Joint Performance by Morehouse College and Purdue Varsity Glee Clubs – March 10, 2020

Morehouse College Glee Club

Morehouse Glee Club

The Morehouse College Glee Club is the premier singing organization of Morehouse College, traveling all over the country and the world, demonstrating excellence not only in choral performance but also in discipline, dedication, and brotherhood. Through its tradition the Glee Club has an impressive history and seeks to secure its future through even greater accomplishments, continuing in this tradition through the dedication and commitment of its members and the leadership that its directors have provided throughout the years. It is the mission of the Morehouse College Glee Club to maintain a high standard of musical excellence. 

In 1911, Morehouse College, then under the name of Atlanta Baptist College, had a music professor named Georgia Starr. She served the College from 1903-1905 and again from 1908-1911. Mr. Kemper Harreld, who officially founded the Morehouse College Glee Club, assumed leadership when he joined the College’s music faculty in the fall of 1911. Mr. Harreld became both, Chair of the Music Department and Director of the Glee Club. After faithfully serving for forty-two years, he retired in 1953. Mr. Harreld was responsible for beginning the Glee Club’s strong legacy of excellence that has since been passed down to all members of the organization. 

The Glee Club’s history continues in 1953 with the second director, Wendell Phillips Whalum, Sr., '52. Dr. Whalum was a prized student of Kemper Harreld. He served as Student Director during his tenure in the Glee Club. Dr. Whalum, was more commonly known as "Doc", and served Morehouse College and the Glee Club with the continued tradition of excellence through expanded repertoire and national and international exposure throughout his tenure at the College. Dr. Whalum took a sabbatical in 1961-1963 to finish doctoral studies during which Albert T. Perkins served as Interim Director. Dr. Whalum continued this fine legacy his passing in June, 1987.

In the fall semester of 1987, David E. Morrow, '80, assumed directorship of the Glee Club. David Morrow was a prized student of "Doc", just as "Doc" was of Mr. Kemper Harreld. He earned his Master's degree in 1981 and then returned to his alma mater, joined the music faculty, and served as Assistant Director of the Glee Club. During the 1992-1993 school year, Harding Epps, '74, served as interim Director, while Dr. Morrow finished doctoral studies. Dr. David Morrow continues to serve as the Director of the Morehouse College Glee Club which has gained world recognition through national and international tours.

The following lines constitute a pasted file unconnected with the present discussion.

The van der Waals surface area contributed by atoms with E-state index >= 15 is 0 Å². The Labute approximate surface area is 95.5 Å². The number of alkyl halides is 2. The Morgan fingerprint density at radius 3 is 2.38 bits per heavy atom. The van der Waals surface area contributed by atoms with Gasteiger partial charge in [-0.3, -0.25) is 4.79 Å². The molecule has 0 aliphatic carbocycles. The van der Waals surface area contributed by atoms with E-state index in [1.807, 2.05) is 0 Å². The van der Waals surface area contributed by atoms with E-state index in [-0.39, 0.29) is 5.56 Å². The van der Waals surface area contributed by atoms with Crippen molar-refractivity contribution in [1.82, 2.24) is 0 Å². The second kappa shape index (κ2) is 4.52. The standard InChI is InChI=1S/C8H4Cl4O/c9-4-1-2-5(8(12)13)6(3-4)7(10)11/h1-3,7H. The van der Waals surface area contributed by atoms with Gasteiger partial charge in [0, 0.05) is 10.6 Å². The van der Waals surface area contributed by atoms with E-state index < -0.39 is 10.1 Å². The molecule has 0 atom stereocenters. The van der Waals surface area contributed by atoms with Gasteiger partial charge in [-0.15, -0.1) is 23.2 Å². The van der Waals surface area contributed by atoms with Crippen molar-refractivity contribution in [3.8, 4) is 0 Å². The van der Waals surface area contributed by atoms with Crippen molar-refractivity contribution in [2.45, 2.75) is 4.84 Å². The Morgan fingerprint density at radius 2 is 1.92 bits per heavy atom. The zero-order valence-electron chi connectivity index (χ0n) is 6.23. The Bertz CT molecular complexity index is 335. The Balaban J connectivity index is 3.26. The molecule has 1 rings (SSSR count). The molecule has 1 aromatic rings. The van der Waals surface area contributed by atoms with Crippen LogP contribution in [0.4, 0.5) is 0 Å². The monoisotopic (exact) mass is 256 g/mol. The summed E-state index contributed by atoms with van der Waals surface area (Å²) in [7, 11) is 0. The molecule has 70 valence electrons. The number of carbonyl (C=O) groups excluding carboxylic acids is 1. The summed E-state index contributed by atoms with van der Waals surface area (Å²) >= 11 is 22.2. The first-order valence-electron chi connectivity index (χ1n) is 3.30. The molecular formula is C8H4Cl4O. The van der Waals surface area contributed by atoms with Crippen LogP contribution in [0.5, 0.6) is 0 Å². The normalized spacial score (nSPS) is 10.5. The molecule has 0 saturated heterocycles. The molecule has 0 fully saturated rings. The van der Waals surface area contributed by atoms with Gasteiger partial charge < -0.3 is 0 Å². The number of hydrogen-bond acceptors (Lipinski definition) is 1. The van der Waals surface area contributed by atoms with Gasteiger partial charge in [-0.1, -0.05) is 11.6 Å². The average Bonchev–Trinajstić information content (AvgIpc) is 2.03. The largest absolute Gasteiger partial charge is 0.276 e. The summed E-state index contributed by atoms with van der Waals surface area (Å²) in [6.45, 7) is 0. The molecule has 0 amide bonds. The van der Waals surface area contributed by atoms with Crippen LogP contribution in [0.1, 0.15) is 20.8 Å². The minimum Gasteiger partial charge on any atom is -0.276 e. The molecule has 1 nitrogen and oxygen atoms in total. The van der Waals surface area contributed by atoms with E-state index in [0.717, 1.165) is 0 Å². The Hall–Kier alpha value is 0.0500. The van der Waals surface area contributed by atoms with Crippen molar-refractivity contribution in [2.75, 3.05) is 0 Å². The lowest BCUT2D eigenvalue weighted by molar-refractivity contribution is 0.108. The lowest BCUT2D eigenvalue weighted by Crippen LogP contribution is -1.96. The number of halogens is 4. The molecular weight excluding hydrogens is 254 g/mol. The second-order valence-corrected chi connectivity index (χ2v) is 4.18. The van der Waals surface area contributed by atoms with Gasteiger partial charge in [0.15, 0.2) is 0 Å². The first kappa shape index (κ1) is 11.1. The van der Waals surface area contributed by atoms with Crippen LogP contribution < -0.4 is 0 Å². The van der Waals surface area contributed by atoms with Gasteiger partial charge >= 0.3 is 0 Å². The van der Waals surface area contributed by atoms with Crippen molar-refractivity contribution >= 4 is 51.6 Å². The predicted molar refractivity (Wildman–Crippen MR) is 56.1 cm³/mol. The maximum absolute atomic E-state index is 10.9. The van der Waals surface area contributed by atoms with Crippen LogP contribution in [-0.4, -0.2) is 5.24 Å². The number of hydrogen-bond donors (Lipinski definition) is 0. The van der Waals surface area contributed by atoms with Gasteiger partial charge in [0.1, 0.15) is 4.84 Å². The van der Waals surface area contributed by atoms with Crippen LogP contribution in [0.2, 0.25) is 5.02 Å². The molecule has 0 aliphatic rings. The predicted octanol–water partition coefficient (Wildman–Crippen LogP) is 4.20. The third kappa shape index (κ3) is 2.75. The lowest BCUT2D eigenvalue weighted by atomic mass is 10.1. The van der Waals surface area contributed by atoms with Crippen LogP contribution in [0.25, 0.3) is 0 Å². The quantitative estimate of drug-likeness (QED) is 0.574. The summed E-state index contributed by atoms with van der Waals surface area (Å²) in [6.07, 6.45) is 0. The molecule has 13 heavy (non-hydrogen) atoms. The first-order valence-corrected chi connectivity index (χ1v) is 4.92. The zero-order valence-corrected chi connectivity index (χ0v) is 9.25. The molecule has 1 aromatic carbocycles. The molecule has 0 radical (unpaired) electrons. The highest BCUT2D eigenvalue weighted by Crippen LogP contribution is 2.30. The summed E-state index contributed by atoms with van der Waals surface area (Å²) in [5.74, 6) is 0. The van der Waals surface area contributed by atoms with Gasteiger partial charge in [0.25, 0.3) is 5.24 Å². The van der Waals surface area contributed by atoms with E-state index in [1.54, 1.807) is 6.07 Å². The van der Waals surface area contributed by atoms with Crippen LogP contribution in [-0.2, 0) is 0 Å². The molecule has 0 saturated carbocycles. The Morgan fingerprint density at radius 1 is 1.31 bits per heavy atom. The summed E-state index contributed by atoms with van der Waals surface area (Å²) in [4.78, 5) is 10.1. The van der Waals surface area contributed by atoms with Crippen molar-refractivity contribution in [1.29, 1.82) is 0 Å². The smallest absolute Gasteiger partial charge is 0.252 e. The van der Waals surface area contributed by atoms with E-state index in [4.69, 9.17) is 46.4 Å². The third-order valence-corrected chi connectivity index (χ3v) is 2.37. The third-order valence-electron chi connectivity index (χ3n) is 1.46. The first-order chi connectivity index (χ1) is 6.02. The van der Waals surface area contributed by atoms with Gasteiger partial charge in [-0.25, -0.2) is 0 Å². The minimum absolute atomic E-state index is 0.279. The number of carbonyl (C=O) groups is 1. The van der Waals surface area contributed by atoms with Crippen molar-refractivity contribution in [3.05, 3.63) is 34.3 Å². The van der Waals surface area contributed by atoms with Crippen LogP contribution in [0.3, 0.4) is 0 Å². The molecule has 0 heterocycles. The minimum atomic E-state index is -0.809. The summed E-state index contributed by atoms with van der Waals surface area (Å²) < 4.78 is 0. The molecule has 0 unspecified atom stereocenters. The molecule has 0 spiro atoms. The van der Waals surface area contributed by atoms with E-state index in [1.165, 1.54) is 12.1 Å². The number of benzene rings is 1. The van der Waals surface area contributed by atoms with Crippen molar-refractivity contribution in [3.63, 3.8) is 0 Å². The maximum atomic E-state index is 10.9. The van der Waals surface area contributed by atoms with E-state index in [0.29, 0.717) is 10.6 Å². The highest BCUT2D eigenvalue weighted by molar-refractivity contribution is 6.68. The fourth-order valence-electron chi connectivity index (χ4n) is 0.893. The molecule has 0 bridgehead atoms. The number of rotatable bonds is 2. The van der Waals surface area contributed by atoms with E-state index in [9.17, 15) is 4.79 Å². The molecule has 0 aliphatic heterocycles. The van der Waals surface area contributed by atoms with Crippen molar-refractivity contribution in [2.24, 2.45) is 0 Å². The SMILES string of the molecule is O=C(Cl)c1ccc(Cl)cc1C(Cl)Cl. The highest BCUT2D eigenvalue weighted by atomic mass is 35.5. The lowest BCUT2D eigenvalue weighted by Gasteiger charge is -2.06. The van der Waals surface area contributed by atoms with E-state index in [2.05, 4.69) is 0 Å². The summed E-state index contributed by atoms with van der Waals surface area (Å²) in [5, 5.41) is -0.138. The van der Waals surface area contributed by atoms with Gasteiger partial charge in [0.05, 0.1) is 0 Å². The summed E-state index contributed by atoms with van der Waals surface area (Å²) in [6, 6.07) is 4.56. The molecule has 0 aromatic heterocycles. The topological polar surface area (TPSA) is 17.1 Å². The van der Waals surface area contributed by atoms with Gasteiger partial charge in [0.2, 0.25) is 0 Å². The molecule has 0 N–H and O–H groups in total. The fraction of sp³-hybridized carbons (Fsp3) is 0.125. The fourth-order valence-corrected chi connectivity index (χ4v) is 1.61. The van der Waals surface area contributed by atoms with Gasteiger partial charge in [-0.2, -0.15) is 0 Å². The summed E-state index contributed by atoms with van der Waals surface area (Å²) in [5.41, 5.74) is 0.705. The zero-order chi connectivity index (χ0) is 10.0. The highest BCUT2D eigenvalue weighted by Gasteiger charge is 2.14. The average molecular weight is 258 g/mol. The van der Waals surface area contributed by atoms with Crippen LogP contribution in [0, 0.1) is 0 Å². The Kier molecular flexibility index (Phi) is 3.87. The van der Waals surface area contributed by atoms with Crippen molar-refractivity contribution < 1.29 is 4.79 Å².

On January 18, 1993, the Glee Club, as part of the Morehouse-Spelman Chorus, sang at Atlanta's Symphony Hall, with soprano Jessye Norman, in a concert celebrating the Martin Luther King, Jr. Holiday. The Glee Club also performed the National Anthem with Natalie Cole for Super Bowl XXVIII in 1994. The organization participated with Stevie Wonder, Gloria Estefan, and Trisha Yearwood in the Opening and Closing Ceremonies of the 1996 Centennial Olympic Games held in Atlanta, Georgia. In February 2002, the Glee Club performed for the Witness Concert with the Plymouth Music Series (now Vocal Essence), where the work, Of Dreams and Other Possibilities, written by Patrice Rushen was premiered. In 2004, the Glee Club performed with Take 6 at the Rialto Theater in Atlanta, Georgia. In 2008, the Glee Club recorded the spiritual, He’s Got the Whole World in His Hands, for Spike Lee’s movie, Miracle at St. Anna. Earlier that year, the organization performed with mezzo-soprano, Denyce Graves, for the inaugural concert for the 10th president of Morehouse College, Dr. Robert M. Franklin. In 2011, its Centennial year, the Glee Club performed commemorative concerts in Atlanta and New York’s Avery Fisher Hall, for events leading to the dedication of the King Monument on the National Mall in Washington, D.C. and recorded Zachary and the Scaly Bark Tree by Bill Lee for his son, Spike Lee’s movie, Red Hook Summer. In 2013, the Glee club performed at the 129th Commencement Exercises at Morehouse College, where President Barack Obama was given an honorary degree. In 2015, the Glee Club performed with Demetria McKinney at the “Portraits of John Lewis: Celebrating the 75th Birthday” festivities at the Tabernacle in Atlanta, Georgia, for the 83rd birthday celebration of Ambassador Andrew Young. and the Glee Club performed original works from musical composer, James Olivero, in a collection entitled, Songs from the World House. The Glee Club was featured on an American Family Insurance commercial with the famous recording artist Jennifer Hudson. The Glee Club recently performed concerts with the Tallahassee Symphony Orchestra and the Charlotte Symphony Orchestra featruing the work Seven Last Words of the Unarmed by Joel Thompson. The Glee Club has performed internationally on several different occasions: African Nations – Senegal, Ethiopia, Ghana, Uganda, and Nigeria (1972), Russia (1996), Poland (1998), Bermuda (2001), the Bahamas (2005), South Africa (2008) Canada and Puerto Rico (2011) Honduras (2018) and Algeria (2019).